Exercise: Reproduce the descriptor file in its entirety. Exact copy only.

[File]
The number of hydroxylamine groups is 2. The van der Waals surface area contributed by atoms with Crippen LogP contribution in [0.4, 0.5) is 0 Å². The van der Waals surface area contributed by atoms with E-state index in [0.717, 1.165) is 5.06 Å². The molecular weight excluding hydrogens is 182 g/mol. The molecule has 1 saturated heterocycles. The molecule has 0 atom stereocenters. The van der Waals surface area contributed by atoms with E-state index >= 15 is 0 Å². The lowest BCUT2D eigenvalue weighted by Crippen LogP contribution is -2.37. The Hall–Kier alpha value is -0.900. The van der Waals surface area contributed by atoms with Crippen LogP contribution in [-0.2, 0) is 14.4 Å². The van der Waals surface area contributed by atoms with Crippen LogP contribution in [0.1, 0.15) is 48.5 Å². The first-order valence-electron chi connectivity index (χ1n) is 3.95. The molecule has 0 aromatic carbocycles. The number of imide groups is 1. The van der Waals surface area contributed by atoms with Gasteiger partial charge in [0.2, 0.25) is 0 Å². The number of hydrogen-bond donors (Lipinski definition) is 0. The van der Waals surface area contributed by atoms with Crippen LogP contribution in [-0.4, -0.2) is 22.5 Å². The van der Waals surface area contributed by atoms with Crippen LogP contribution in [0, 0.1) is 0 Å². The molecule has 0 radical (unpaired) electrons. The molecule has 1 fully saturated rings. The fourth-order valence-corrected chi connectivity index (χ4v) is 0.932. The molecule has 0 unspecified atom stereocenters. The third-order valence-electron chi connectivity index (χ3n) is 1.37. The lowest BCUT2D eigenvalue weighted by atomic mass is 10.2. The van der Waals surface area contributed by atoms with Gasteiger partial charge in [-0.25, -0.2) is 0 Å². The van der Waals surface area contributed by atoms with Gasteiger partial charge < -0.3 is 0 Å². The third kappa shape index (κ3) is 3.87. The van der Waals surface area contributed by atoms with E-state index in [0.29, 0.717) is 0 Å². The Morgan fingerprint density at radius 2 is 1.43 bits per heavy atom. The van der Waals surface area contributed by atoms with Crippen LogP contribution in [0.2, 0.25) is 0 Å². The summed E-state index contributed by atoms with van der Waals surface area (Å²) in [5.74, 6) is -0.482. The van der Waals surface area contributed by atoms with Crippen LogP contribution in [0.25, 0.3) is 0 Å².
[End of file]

The number of hydroxylamine groups is 2. The van der Waals surface area contributed by atoms with Crippen LogP contribution in [0.4, 0.5) is 0 Å². The van der Waals surface area contributed by atoms with E-state index in [0.717, 1.165) is 5.06 Å². The molecular weight excluding hydrogens is 182 g/mol. The molecule has 1 saturated heterocycles. The molecule has 0 atom stereocenters. The van der Waals surface area contributed by atoms with E-state index >= 15 is 0 Å². The lowest BCUT2D eigenvalue weighted by Crippen LogP contribution is -2.37. The Hall–Kier alpha value is -0.900. The van der Waals surface area contributed by atoms with Crippen LogP contribution in [-0.2, 0) is 14.4 Å². The van der Waals surface area contributed by atoms with Crippen LogP contribution in [0.1, 0.15) is 48.5 Å². The first-order valence-electron chi connectivity index (χ1n) is 3.95. The molecule has 0 aromatic carbocycles. The number of imide groups is 1. The van der Waals surface area contributed by atoms with Gasteiger partial charge in [0.2, 0.25) is 0 Å². The number of hydrogen-bond donors (Lipinski definition) is 0. The van der Waals surface area contributed by atoms with Crippen LogP contribution in [-0.4, -0.2) is 22.5 Å². The van der Waals surface area contributed by atoms with Crippen LogP contribution in [0, 0.1) is 0 Å². The molecule has 0 radical (unpaired) electrons. The molecule has 1 fully saturated rings. The fourth-order valence-corrected chi connectivity index (χ4v) is 0.932. The molecule has 0 unspecified atom stereocenters. The third-order valence-electron chi connectivity index (χ3n) is 1.37. The lowest BCUT2D eigenvalue weighted by atomic mass is 10.2. The van der Waals surface area contributed by atoms with Gasteiger partial charge in [-0.25, -0.2) is 0 Å². The van der Waals surface area contributed by atoms with Gasteiger partial charge < -0.3 is 0 Å². The third kappa shape index (κ3) is 3.87. The van der Waals surface area contributed by atoms with E-state index in [0.29, 0.717) is 0 Å². The Morgan fingerprint density at radius 2 is 1.43 bits per heavy atom. The van der Waals surface area contributed by atoms with Crippen LogP contribution in [0.2, 0.25) is 0 Å². The summed E-state index contributed by atoms with van der Waals surface area (Å²) in [5.74, 6) is -0.482. The van der Waals surface area contributed by atoms with Crippen LogP contribution in [0.25, 0.3) is 0 Å².